Coyote (mythology)

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Coyote canoeing, in a traditional story

Coyote is a mythological character common to many Native American cultures, based on the coyote (Canis latrans) animal. This character is usually male and is generally anthropomorphic although he may have some coyote-like physical features such as fur, pointed ears, yellow eyes, a tail and claws. The myths and legends which include Coyote vary widely from culture to culture.

Coyote shares many traits with the mythological figure Raven.

By culture[edit]

The coyote (Canis latrans), the animal on which the myths are based

Coyote is a figure in the following cultural areas of the Americas, as commonly defined by ethnographers:

California[edit]

Coyote is featured in the culture of the following groups who live in the area covered by the state of California: the Karuk,[1] the Maidu of Northern California, the Tongva of Southern California, the Ohlone mythology of Northern California, the Miwok mythology of Northern California, and the Pomo mythology of Northern California.

Great Plains[edit]

Coyote is seen in the cultural heritage of these people of the Great Plains area: the Crow mythology (Crow Nation), the Ho-Chunk mythology (Ho-Chunk, Winnebago), and the Menominee.

Plateau[edit]

Myths and stories of Coyote are also found in the cultures of the Plateau area: the Chinookan (including the Wishram people and the Multnomah),[2] the Flathead,[3] the Nez Perce,[4] the Nlaka'pamux, the Syilx (Okanagan), the St'at'imc, the Tsilhqot'in, and the Yakama.[5]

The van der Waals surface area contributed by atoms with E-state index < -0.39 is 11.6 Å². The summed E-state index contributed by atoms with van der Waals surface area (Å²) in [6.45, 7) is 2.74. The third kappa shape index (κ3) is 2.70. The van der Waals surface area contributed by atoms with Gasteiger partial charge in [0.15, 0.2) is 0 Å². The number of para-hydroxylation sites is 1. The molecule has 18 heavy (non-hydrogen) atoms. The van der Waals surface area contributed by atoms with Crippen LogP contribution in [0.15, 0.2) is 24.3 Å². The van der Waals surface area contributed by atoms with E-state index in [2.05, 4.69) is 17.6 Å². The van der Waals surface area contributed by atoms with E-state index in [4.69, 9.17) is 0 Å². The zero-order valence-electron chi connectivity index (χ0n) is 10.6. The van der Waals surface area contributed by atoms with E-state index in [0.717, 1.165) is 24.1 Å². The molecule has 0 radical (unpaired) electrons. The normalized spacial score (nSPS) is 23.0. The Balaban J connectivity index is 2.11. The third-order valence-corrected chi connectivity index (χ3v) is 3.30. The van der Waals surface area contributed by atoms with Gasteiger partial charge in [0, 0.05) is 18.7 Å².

Southwest[edit]

Coyote also appears in the traditions of the Tohono O'odham people of Arizona, as an associate of the culture-hero Montezuma.

He also appears in a legend of the White Mountain Apache, "Coyote fights a lump of pitch" (a variant of the Tar-Baby theme), and in similar legends of the Zapotec and Popoluca of Mexico.

Functional cognates[edit]

See also: Trickster

Coyote has been compared to both the Scandinavian Loki, and also Prometheus, who shared with Coyote the trick of having stolen fire from the gods as a gift for mankind, and Anansi, a mythological culture hero from Western African mythology. In Eurasia, rather than a coyote, a fox is often featured as a trickster hero, ranging from kitsune (fox) tales in Japan to the Reynard cycle in Western Europe. Similarities can also be drawn with another trickster, the Polynesian demigod Māui, who also stole fire for mankind and introduced death to the world.[citation needed]

Claude Lévi-Strauss, French anthropologist proposed a structuralist theory that suggests that Coyote and Crow obtained mythic status because they are mediator animals between life and death.[6]

Coyote in the modern world[edit]

Coyote figures prominently in current efforts to educate young people about Western Native American languages and cultures. For example, the Secwepemc people of the Kamloops Indian Band in Kamloops, British Columbia, Canada, have designated their recently opened native elementary school the Sk'elep (Coyote) School of Excellence, while educational websites such as one co-sponsored by the Neskonlith Indian Band of Chase, British Columbia prominently feature stories about Sk'elep.[7] the Mobooks include two collections of contemporary Coyote tales, Elderberry Flute Song and The Other Side of Nowhere, which place Coyote in a number of different hawk Nation.

Coyote also features as a character in the webcomic Gunnerkrigg Court, written by Tom Siddel, where he is portrayed with his trickster characteristics in full force and his status as a god and the implications not left forgotten.

See also[edit]

References[edit]

  1. ^ Karuk stories
  2. ^ Chinookan stories
  3. ^ Flathead stories
  4. ^ Nez Perce Stories
  5. ^ Other stories from Plateau tribes
  6. ^ Lévi-Strauss, Claude. Structural Anthropology. Trans. Claire Jacobson. New York: Basic Books, 1963. (p. 224)
  7. ^ http://landoftheshuswap.com/msite/legend.php Stseptekwle legends

External links[edit]